For Four Years, EPA Has Rebuffed U.S. Small Business Administration's Pleas to Study Economic Impact GHG Rules Will have On Small Businesses
U.S. Small Business Administration Deputy Chief Counsel for Advocacy Claudia Rodgers testified yesterday on Capitol Hill that the Environmental Protection Agency has repeatedly rebuffed SBA requests for EPA to study the economic effects of proposed greenhouse gas regulations on the nation’s small businesses.
According to Rodger’s prepared testimony:
“In four years of regulatory activity, EPA has not evaluated the economic effects that its initial endangerment finding and mobile source emissions standards have had on small businesses.”
Rodgers later remarked, “EPA has now completed a regulatory process which has or will soon subject small businesses to the burden of Clean Air Act permitting, a burden that the Tailoring rule has failed to address for some and has only delayed by a few years for others. Throughout the rulemaking process, our office has informed EPA that it should adequately consider the impacts of this program on small business.”
Energy & Commerce Bill Would Require EPA to Conduct Economic Analysis on Regulations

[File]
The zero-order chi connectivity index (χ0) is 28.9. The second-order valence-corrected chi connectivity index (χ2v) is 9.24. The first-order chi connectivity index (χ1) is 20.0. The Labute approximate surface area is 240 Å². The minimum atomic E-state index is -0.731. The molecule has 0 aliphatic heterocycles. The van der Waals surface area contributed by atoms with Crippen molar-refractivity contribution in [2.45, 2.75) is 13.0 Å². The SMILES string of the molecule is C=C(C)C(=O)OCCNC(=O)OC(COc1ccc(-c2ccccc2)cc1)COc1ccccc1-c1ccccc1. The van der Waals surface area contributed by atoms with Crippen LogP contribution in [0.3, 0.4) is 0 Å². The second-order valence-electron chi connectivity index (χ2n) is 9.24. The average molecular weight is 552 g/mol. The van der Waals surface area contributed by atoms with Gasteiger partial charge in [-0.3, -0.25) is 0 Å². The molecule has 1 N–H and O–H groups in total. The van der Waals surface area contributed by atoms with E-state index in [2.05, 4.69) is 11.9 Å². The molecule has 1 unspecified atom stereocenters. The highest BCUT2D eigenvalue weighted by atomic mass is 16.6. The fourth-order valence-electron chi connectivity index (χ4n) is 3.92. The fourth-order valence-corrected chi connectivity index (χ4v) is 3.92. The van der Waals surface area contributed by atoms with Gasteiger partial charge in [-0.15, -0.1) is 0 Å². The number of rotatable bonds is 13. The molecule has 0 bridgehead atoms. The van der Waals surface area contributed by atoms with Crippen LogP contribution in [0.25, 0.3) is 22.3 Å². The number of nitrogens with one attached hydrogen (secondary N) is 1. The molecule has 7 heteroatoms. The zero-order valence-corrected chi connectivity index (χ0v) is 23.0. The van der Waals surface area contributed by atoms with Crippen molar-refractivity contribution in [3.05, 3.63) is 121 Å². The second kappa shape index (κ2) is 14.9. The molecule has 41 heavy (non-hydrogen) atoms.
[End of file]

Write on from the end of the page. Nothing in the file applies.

Also on Thursday, the House Energy and Commerce Subcommittee on Energy and Power convened a hearing to discuss legislation introduced by committee members John Sullivan (R-OK) and Jim Matheson (D-UT) which calls for an economic analysis of the cumulative impacts of EPA’s rules on small businesses and other primary stakeholders.
The “Transparency in Regulatory Analysis of Impacts on the Nation Act of 2011” (the “TRAIN Act”) would:
“¢ Require an interagency committee to analyze the cumulative impacts of certain significant rules issued by the Environmental Protection Agency in an effort to better understand how these policies are impacting America’s global economic competitiveness, electricity and fuel prices, employment, and reliability of electricity supply.
“¢ Call for an analysis of the cumulative impacts of EPA’s rules on consumers, small businesses, state, local and tribal governments, labor markets, and agriculture.
Click HERE to learn more about the TRAIN Act.